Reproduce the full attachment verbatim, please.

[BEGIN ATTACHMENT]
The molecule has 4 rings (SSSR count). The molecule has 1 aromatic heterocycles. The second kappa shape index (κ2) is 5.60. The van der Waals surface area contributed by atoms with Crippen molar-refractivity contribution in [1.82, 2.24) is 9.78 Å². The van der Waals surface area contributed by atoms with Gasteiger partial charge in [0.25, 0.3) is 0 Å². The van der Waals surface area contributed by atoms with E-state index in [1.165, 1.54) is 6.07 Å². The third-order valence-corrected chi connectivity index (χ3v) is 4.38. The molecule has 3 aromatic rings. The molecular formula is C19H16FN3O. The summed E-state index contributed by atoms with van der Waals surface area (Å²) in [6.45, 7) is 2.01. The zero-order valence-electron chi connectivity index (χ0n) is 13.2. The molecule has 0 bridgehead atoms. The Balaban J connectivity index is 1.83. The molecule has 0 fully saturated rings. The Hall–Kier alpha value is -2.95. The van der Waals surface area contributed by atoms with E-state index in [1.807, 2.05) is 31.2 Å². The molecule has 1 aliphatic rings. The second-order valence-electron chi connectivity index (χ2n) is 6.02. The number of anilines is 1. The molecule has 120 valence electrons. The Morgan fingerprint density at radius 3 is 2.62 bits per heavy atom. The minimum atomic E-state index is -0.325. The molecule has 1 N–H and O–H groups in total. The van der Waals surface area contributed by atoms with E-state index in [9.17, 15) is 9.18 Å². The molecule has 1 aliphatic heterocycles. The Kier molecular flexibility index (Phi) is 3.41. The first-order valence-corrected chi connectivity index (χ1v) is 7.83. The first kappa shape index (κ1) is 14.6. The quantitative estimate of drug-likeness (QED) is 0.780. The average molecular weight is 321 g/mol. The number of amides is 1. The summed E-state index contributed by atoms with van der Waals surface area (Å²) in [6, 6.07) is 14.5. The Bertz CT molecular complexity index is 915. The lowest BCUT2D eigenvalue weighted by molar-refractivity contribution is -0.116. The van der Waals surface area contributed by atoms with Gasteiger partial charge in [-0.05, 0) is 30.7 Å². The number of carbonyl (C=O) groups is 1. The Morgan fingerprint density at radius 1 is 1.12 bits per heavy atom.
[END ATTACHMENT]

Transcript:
The molecule has 4 rings (SSSR count). The molecule has 1 aromatic heterocycles. The second kappa shape index (κ2) is 5.60. The van der Waals surface area contributed by atoms with Crippen molar-refractivity contribution in [1.82, 2.24) is 9.78 Å². The van der Waals surface area contributed by atoms with Gasteiger partial charge in [0.25, 0.3) is 0 Å². The van der Waals surface area contributed by atoms with E-state index in [1.165, 1.54) is 6.07 Å². The third-order valence-corrected chi connectivity index (χ3v) is 4.38. The molecule has 3 aromatic rings. The molecular formula is C19H16FN3O. The summed E-state index contributed by atoms with van der Waals surface area (Å²) in [6.45, 7) is 2.01. The zero-order valence-electron chi connectivity index (χ0n) is 13.2. The molecule has 0 bridgehead atoms. The Balaban J connectivity index is 1.83. The molecule has 0 fully saturated rings. The Hall–Kier alpha value is -2.95. The van der Waals surface area contributed by atoms with E-state index in [1.807, 2.05) is 31.2 Å². The molecule has 1 aliphatic rings. The second-order valence-electron chi connectivity index (χ2n) is 6.02. The number of anilines is 1. The molecule has 120 valence electrons. The Morgan fingerprint density at radius 3 is 2.62 bits per heavy atom. The minimum atomic E-state index is -0.325. The molecule has 1 N–H and O–H groups in total. The van der Waals surface area contributed by atoms with E-state index in [9.17, 15) is 9.18 Å². The molecule has 1 aliphatic heterocycles. The Kier molecular flexibility index (Phi) is 3.41. The first-order valence-corrected chi connectivity index (χ1v) is 7.83. The first kappa shape index (κ1) is 14.6. The quantitative estimate of drug-likeness (QED) is 0.780. The average molecular weight is 321 g/mol. The number of amides is 1. The summed E-state index contributed by atoms with van der Waals surface area (Å²) in [6, 6.07) is 14.5. The Bertz CT molecular complexity index is 915. The lowest BCUT2D eigenvalue weighted by molar-refractivity contribution is -0.116. The van der Waals surface area contributed by atoms with Gasteiger partial charge in [-0.05, 0) is 30.7 Å². The number of carbonyl (C=O) groups is 1. The Morgan fingerprint density at radius 1 is 1.12 bits per heavy atom.